Milk prices face 'noticeable drop' as output gains

Milk prices are poised for a retreat of some 15% by the end of the year, undermined by a "significant supply response" to high values, Dean Foods said, even as it blamed record raw material prices for a cut to profit hopes.

The group, the biggest US dairy processor, cut to "at least" $0.60 per share, from $0.73-0.86 per share, its forecast for full year earnings, blaming elevated milk prices, which Gregg Tanner the Dean Foods chief executive, termed "an undeniable headwind for our business".

Prices of benchmark Class 1 milk hit a record high of $24.47 per hundredweight this month, up 38% year on year, lifted by strong global demand for dairy products, largely from the increasingly large, and wealthy, Chinese population.

"Domestic raw milk prices continue to be meaningfully impacted by global developments," Mr Tanner said, adding that the rise in values so far this year was "ahead of our prior expectations".

Milk production hopes

However, the group said that the conditions for a "noticeable decline" in milk prices in the second half of the year were in place, in terms of a "significant supply response" from producers.

"To date, global supplies appear to be meeting those expectations," Mr Tanner said, pegging the rise in European output at 4-5% year on year so far in 2014, and with full-year growth expected at 2-3%, "which will be the biggest advance in at least five years".

Production in New Zealand, the top milk exporting country, "has also been relatively strong, with full-season production, which ends in May, expected to increase 5-7% against last year's weak comparatives".

Dean Foods said it was working on prices falling back to $20-21 per hundredweight at the end of the year, a drop of 14-18% from current levels, and a price in line with the $20.37 per hundredweight at the end of 2013.

"We continue to believe solid global supply growth will lead to moderating raw milk prices in the second half of 2014," Mr Tanner told investors.

Falling auction prices

The comments come two days after values at New Zealand-based GlobalDairyTrade auction, a world benchmark for physical product, fell for a sixth successive event, the longest losing streak  in more than three years.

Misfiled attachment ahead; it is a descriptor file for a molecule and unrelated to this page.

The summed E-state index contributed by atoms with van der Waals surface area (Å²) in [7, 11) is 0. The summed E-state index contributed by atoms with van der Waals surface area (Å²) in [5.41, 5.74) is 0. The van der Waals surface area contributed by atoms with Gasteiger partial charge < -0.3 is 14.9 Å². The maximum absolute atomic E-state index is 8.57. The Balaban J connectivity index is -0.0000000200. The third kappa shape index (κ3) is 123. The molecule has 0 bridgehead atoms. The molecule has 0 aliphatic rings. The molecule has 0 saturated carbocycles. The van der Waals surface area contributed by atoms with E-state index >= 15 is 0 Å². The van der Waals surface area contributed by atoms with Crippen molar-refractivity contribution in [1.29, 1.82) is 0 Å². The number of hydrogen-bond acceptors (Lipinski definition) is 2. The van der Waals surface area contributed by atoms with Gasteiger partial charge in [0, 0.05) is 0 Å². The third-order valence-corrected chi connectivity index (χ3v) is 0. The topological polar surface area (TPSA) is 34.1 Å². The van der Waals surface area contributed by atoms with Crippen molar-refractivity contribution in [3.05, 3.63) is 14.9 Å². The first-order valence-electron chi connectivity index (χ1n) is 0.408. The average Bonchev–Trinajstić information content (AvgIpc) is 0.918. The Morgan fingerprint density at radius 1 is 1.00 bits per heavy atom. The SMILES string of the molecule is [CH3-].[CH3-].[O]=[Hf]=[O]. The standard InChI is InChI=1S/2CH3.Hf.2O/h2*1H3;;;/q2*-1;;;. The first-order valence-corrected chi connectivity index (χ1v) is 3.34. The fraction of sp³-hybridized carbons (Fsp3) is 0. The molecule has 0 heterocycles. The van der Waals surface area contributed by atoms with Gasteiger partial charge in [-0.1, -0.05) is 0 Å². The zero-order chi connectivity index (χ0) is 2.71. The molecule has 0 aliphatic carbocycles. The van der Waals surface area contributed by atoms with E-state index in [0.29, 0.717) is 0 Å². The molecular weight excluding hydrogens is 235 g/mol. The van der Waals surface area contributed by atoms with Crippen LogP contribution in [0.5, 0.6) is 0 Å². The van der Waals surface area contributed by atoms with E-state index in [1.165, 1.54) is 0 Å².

Over this period, the auction's price index has tumbled by 21% to a 14-month low, a decline attributed to rising production balancing out flagging demand at higher values, although the pace of decline has decelerated to 1.1% at the latest event.

Milk fat prices have fared particularly badly during the correction, falling by 25%, with skim milk powder, in demand in China for infant formula, dropping by 20%.

However, at the latest event it was skim milk powder which fared worst, with prices dropping by 2.3%, undermined in particular by product for short-term delivery, while cheddar prices fell by 1.8%.

Cheddar retreats

Mr Tanner also flagged a drop in cheddar prices in the US from a record top in late March a factor which had in part fed through into the elevated milk prices so far this month.

"Weak cheese production, a 37% year-over-year increase in March US cheese exports, and depressed cheese stocks, continued to provide price support to this market," he said.

"However, since this all-time high, the spot cheddar markets have moderated 14-16%, with the expectation of additional declines."

Shares fall

Dean Foods unveiled a loss of $8.96m for the January-to-March period, compared with earnings of $492.6m a year before, although this figure was swollen by one-off gains.

On an underlying basis, the group reported a loss of $0.05, a closer comparison with earnings of $0.31 a year before.

Wall Street had, nonetheless, expected the group to remain, just, in the black, by $0.01 per share.

Dean Foods shares 4.9% lower at $14.60 in lunchtime deals in New York, having touched $14.43 earlier, a drop of 6.0%.

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